Summary: Changing Agendas in Leadership
In my last blog in this series, I attempted to analyse the QRITC institutional situation, showing how two issues of ‘Leadership and Management: Changing Agendas in Education’ can impact the effective delivery of quality contemporary commercial education. The issues I chose were: the debate between centralised and decentralised management forms (Smyth:1993:1) ; and, the discussion of engendering; particularly the differences between what is now referred to as the male and female ethos (Rogers:1988:1). I chose these as the priority of what an organisation should consider. These macro issues were the issues that could without initial consideration, prevent the delivery of quality contemporary education. I feel therefore the organisation needs to give these conscious (philosophical) consideration.
I highlighted the educational institution’s (QRITC) management and leadership style, and the effects this has had upon the organisation’s positioning within the industry for effective delivery of quality contemporary education. I proposed that two (2) of the responsibilities of Racing Division, the Management and Leadership of a Public Service Division of a Department and the Management and Leadership of a Commercially Run Operation Sub-Program, were in effect conflicting ideals.
Of consequence, the resultant culture at QRITC I believe exemplified how a centralised ethos, and in this specific instance, one that possesses a lack of sound/accepted forms of management practice, negatively impacted the effective delivery of quality contemporary commercial education. It therefore provided the necessary justification as to why development is required to progress the traditional male management and leadership style to a more progressive alternative inclusive/ participative female management and leadership style. I also noted how I planned to outline a possible option – a more progressive alternative inclusive/ participative management and leadership style, site-based management – that QRITC could pursue, to ensure a far more effective delivery of quality contemporary commercial education can be realised.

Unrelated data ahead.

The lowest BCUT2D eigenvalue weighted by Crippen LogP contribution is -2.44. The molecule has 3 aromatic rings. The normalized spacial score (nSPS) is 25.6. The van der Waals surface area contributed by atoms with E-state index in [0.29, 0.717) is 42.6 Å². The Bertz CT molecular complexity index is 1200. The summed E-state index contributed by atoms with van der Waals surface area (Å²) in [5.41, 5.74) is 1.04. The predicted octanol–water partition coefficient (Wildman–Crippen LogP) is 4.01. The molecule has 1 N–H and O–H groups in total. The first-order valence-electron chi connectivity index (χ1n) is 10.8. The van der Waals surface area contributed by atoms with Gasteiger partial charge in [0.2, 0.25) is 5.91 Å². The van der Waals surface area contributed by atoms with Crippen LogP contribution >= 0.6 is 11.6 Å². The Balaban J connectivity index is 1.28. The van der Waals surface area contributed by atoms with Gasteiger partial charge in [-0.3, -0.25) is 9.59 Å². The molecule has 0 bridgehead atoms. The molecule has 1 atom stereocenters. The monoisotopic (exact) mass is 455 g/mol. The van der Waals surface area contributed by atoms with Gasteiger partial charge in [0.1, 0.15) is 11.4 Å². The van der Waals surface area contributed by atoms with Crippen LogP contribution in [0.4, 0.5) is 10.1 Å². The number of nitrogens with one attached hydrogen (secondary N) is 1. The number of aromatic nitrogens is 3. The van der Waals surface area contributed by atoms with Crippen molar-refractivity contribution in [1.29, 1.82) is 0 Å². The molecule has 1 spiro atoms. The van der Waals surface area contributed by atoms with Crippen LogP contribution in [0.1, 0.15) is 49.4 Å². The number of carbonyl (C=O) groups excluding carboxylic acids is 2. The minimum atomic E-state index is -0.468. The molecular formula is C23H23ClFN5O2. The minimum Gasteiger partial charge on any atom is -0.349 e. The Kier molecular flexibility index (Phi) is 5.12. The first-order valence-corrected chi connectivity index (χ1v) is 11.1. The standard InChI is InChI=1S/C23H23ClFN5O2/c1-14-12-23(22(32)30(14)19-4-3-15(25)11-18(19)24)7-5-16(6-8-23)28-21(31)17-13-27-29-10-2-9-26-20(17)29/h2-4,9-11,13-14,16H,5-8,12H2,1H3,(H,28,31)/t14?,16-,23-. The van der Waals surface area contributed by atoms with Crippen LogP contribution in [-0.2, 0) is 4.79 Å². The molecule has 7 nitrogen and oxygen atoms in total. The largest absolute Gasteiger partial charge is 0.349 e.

The necessary background information about the organisation (QRITC) that I have chosen to investigate, in order to contextualise the investigation;
The Queensland Racing Industry Training Centre (QRITC) was established 4 years ago in response to a number of Industry Reports, both State and National, recommending Government intervention in the initiation of vocational training in the Queensland Racing Industry. The objective was, in the short term, to assist the three codes of the Racing industry -the thoroughbreds (or gallops); the standardbreds/harness (or trots); and, the greyhounds (or dogs) – in the establishment of a training infrastructure. The benefit in the long term was identified as being the continued growth and development of a major revenue-generating industry in the State.
This infrastructure has since provided training to both State participants as well as participants from International markets that want to take advantage of the level of training that is offered in Australia for this Industry. Since 1995, over 200 Australian students have been, or are currently being trained and educated throughout the State. In addition to the State training, the training of International persons began about 3 years ago. As a commercial venture, some 250 students have been, or are currently being trained in various aspects of the equine industry. Delivery is via nationally (Australian) accredited curriculum that is claimed to be on par with world Racing Industry Training standards. QRITC currently operates as a sub-program of the Racing Division, within the Department of Tourism, Sport and Racing. The Racing Division is responsible for :
Advising/Constructing Government Policy with regard to the Queensland Racing Industry
Providing Leadership to an Industry
Implementing Government Policy- Training and Education-in a specific industry
Management and Leadership of a Public Service Division of a Department